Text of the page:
Cabin fever strikes both human, feline
The cat seems to be suffering from cabin fever. On sunny days, she curls up in front of the sliding glass door that opens onto our deck and stares wistfully through the glass, pining for warmer days.
Occasionally, she gathers up the courage to go outside, tentatively setting first one paw and then another onto the deck. Trouble is, she can't stand to get her feet wet, so these excursions seldom last for long, at least after we've had a snowfall.
Of course, I'm projecting my own feelings onto her. In truth, I have no idea what she's thinking, or if she's thinking at all. I do know, however, what I am thinking, and that is that I've had about enough of winter. I'm longing for warmer days, those days when it feels good to be outside and to feel the sun on your back.
Before I retired I had often thought about just selling everything when the time came, buying a camper and hitting the road. I would have gone where the weather suits my clothes, as the fellow says.
Of course reality and the need for a somewhat settled existence intervened. I'm probably not cut out to lead a completely rootless life, for one thing.
I've always maintained that I liked living in a place where there were four seasons. That's still true, but enough is enough. The National Weather Service predicts that only two of the next 10 days will be sunny or mostly sunny.
At least the forecast calls for the mercury to rise above freezing during those 10 days. The temperature failed to rise above freezing on 16 days during the past month. In fact, the highest temperature recorded during the first nine days of January was 19 degrees Fahrenheit.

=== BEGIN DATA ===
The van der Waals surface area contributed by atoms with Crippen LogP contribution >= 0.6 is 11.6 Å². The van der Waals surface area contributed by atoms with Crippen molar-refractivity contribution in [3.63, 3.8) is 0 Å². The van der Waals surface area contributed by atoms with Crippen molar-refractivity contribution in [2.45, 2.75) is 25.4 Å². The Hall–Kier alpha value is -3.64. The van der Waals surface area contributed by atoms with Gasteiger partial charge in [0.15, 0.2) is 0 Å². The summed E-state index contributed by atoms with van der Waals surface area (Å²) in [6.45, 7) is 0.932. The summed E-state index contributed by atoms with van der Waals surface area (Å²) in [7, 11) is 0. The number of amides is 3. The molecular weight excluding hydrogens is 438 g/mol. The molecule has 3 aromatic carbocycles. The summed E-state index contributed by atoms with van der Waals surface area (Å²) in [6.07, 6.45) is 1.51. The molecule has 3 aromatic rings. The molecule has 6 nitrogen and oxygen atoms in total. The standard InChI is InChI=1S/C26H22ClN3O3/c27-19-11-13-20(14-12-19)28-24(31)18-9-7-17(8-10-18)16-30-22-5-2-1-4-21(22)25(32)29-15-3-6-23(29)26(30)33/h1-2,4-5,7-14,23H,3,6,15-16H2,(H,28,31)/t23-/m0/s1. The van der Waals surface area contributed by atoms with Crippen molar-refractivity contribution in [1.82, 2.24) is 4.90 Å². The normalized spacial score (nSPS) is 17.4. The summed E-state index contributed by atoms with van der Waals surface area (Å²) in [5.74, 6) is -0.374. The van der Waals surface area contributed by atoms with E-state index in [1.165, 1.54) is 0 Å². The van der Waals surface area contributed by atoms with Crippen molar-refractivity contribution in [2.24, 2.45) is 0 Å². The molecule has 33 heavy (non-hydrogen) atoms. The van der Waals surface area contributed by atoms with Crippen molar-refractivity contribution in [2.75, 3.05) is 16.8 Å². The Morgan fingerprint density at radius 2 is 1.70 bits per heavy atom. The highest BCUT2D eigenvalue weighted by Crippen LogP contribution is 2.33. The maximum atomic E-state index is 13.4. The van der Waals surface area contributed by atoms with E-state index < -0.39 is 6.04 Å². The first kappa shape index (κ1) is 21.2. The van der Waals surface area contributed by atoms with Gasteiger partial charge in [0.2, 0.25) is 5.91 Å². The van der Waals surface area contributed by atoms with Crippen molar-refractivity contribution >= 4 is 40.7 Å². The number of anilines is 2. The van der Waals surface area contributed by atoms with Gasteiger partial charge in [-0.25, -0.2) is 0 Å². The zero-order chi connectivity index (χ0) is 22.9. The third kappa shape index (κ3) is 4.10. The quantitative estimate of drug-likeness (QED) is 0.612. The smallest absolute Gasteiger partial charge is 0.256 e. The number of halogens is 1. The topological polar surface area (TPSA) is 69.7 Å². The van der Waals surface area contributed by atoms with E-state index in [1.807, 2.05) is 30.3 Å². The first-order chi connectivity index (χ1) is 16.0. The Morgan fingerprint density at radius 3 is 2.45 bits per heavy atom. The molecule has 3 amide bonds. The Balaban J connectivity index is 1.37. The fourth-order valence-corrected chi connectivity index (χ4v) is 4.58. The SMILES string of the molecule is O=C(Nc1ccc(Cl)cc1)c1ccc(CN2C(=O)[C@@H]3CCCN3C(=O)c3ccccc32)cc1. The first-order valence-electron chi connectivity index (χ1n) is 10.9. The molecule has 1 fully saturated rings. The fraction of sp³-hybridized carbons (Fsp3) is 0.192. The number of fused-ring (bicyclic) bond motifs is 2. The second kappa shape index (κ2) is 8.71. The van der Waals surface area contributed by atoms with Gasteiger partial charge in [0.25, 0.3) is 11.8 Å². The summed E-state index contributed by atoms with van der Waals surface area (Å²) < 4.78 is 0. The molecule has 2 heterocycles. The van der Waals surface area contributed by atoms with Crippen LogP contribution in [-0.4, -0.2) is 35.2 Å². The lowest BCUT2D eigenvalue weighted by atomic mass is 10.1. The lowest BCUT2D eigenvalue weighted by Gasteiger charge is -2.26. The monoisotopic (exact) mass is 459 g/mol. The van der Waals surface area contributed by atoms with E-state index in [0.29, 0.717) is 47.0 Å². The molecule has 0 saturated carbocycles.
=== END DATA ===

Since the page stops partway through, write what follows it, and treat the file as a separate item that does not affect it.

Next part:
At least, if you're like me and you've had enough of the cold, the trend is favorable. Average temperatures this month will start to rise into the 40s. The average high for Feb. 28, as it happens, is 50.
It may be somewhat uncharitable, but I take some comfort in knowing that it's worse elsewhere. As I write this it's 11 in Minneapolis, Minn. Worse still, it's 5 in Fargo, N.D.; 19 in Billings, Mont.; 20 in Boston.
Of course there's no justice. Right now it's actually 34 in Juneau, Alaska. That's two degrees warmer than it was here when I started writing. What's more, there's no wind in Juneau, while here the wind is blowing about 13mph, which makes it actually feel like 22. For that matter, it's 47 in Denver.
I just checked the temperature again. Now it's up to 34. I take no comfort in the knowledge that it's now as warm here as it is in Alaska.
And so the cat and I take our stations by the window, trying to soak up any errant rays of the sun that may poke through the clouds, hoping for warmer days that we are certain will come in time.